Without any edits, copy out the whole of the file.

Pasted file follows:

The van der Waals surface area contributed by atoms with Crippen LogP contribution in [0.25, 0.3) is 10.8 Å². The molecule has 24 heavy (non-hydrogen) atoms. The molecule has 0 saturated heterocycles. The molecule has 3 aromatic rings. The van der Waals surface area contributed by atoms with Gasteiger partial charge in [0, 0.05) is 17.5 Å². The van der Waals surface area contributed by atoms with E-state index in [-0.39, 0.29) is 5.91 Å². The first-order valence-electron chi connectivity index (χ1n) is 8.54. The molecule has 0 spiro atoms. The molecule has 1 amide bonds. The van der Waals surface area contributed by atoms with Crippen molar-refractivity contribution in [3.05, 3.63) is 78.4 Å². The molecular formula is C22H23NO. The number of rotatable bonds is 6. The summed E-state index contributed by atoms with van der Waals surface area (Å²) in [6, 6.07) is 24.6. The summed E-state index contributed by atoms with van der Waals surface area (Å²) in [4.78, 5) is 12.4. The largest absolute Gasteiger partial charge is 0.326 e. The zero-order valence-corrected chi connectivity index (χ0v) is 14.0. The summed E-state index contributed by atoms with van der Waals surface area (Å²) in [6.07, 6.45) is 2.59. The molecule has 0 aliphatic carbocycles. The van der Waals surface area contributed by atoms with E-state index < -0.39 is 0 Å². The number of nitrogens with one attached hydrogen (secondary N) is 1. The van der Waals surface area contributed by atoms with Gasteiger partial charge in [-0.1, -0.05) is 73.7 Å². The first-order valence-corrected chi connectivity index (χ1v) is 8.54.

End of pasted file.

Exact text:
The van der Waals surface area contributed by atoms with Crippen LogP contribution in [0.25, 0.3) is 10.8 Å². The molecule has 24 heavy (non-hydrogen) atoms. The molecule has 0 saturated heterocycles. The molecule has 3 aromatic rings. The van der Waals surface area contributed by atoms with Gasteiger partial charge in [0, 0.05) is 17.5 Å². The van der Waals surface area contributed by atoms with E-state index in [-0.39, 0.29) is 5.91 Å². The first-order valence-electron chi connectivity index (χ1n) is 8.54. The molecule has 0 spiro atoms. The molecule has 1 amide bonds. The van der Waals surface area contributed by atoms with Crippen molar-refractivity contribution in [3.05, 3.63) is 78.4 Å². The molecular formula is C22H23NO. The number of rotatable bonds is 6. The summed E-state index contributed by atoms with van der Waals surface area (Å²) in [6, 6.07) is 24.6. The summed E-state index contributed by atoms with van der Waals surface area (Å²) in [4.78, 5) is 12.4. The largest absolute Gasteiger partial charge is 0.326 e. The zero-order valence-corrected chi connectivity index (χ0v) is 14.0. The summed E-state index contributed by atoms with van der Waals surface area (Å²) in [6.07, 6.45) is 2.59. The molecule has 0 aliphatic carbocycles. The van der Waals surface area contributed by atoms with E-state index < -0.39 is 0 Å². The number of nitrogens with one attached hydrogen (secondary N) is 1. The van der Waals surface area contributed by atoms with Gasteiger partial charge in [-0.1, -0.05) is 73.7 Å². The first-order valence-corrected chi connectivity index (χ1v) is 8.54.